On Wednesday, a second federal workers union sued the Trump administration over the government shutdown. According to the Washington Post, the National Treasury Employees Union (NTEU) has filed a class-action lawsuit against the administration on behalf of thousands of other federal workers who, despite coming in to work, haven't been been sent paychecks since the shutdown went into effect on Dec. 22.
Bustle has reached out to the White House for comment. “It is unconscionable that many employees are having to work — and in some cases overtime — with no pay whatsoever,” NTEU National President Tony Reardon said in a statement. “These civil servants took an oath to the Constitution and they do not deserve to be treated this way."
The plaintiff in the suit is Customs and Border Protection agent Albert Vieira. Vieira says he still hasn't been paid overtime wages for a 12-hour shift that he worked on Dec. 22, the day the shutdown went into effect, even though that paycheck was due on Jan. 3. In addition, Vieira anticipates, due to comments from acting White House Chief of Staff Mick Mulvaney, that he won't be paid on time for the work he did between Dec. 23 to Jan. 5., either.
Mulvaney said Sunday that the next round of paychecks for federal employees "[would] not go out as originally planned on Friday night" if the shutdown impasse wasn't resolved by Tuesday evening at midnight, which it wasn't.
In the lawsuit, the NTEU argues that the Trump administration, by withholding paychecks from federal employees past their due dates, is a violation of the Fair Labor Standards Act (FLSA). The union is suing on behalf of Vieira and all other federal workers who a) haven't been paid for overtime shifts they worked on Dec. 22, and/or b) expect not to be paid for regular shifts they worked from Dec. 23 to Jan. 5.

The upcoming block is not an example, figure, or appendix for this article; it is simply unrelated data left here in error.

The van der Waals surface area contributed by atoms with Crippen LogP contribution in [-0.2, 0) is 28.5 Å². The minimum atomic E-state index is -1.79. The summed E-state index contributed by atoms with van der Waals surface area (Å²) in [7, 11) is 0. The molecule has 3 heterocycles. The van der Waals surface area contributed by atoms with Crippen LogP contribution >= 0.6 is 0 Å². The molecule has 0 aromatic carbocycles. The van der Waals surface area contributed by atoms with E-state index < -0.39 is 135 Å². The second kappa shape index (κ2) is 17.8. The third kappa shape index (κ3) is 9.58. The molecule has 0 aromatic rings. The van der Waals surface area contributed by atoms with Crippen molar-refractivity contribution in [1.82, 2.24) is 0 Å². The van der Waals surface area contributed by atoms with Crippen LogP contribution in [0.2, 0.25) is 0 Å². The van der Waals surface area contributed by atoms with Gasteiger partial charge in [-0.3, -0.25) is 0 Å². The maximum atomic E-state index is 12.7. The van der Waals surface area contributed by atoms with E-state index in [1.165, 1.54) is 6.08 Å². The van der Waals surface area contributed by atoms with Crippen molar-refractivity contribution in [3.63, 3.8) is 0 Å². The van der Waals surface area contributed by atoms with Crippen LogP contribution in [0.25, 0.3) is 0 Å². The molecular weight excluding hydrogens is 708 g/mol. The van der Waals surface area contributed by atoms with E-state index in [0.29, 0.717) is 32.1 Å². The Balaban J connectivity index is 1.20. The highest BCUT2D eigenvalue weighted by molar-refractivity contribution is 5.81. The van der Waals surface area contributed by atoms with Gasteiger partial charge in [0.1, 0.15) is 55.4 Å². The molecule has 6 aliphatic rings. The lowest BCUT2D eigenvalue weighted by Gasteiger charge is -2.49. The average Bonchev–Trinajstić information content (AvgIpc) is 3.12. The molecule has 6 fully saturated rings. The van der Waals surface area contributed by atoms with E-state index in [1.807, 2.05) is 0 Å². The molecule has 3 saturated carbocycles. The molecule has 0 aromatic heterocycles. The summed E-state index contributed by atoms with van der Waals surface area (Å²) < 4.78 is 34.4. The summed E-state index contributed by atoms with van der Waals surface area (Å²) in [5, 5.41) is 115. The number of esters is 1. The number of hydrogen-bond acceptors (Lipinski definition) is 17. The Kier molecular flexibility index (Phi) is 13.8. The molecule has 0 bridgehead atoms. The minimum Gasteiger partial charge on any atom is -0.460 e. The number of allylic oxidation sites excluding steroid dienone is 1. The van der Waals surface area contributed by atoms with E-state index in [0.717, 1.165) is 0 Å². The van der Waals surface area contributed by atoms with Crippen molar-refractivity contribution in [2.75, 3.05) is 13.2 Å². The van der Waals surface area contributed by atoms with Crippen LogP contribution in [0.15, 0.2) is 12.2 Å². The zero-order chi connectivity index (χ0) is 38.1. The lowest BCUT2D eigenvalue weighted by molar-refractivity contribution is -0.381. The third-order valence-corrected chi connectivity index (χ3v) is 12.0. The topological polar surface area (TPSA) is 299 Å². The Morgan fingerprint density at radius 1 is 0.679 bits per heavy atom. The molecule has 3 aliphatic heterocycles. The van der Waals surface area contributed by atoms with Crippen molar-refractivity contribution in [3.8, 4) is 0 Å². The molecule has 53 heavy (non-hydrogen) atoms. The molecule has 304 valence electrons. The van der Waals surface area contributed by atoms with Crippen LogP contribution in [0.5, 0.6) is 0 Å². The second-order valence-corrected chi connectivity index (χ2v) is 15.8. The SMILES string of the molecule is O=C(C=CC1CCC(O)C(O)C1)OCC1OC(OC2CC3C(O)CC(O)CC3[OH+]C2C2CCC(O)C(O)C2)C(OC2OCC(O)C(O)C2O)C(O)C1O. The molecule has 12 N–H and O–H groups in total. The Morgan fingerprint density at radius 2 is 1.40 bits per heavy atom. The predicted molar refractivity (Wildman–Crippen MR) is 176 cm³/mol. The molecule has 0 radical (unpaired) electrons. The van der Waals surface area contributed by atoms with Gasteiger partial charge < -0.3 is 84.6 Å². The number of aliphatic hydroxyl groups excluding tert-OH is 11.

According to CNBC, around 400,000 federal employees are expected to show up to work but not get paid during the shutdown, which President Trump instigated in December when he announced that he wouldn't sign any spending bill that doesn't include billions of dollars for a U.S.-Mexico border wall. Congressional Democrats have staunchly refused to fund a border wall, and the government shut down on Dec. 22 at midnight as a result.
Congressional Democrats have held talks with the White House in an attempt to resolve the impasse, but neither side has budged from their respective positions. More recently, Trump threatened to declare a "national emergency," which could theoretically allow him to circumvent Congress and authorize construction of a wall on his own. This would almost certainly result in legal action against the administration, however.
Despite its name, the NTEU represents workers at dozens of different federal agencies, not only the Treasury. Its lawsuit comes after another union representing federal employees, the American Federation of Government Employees (AFGE), announced on Dec. 31 that it will be suing the administration after its members didn't receive paychecks for their work.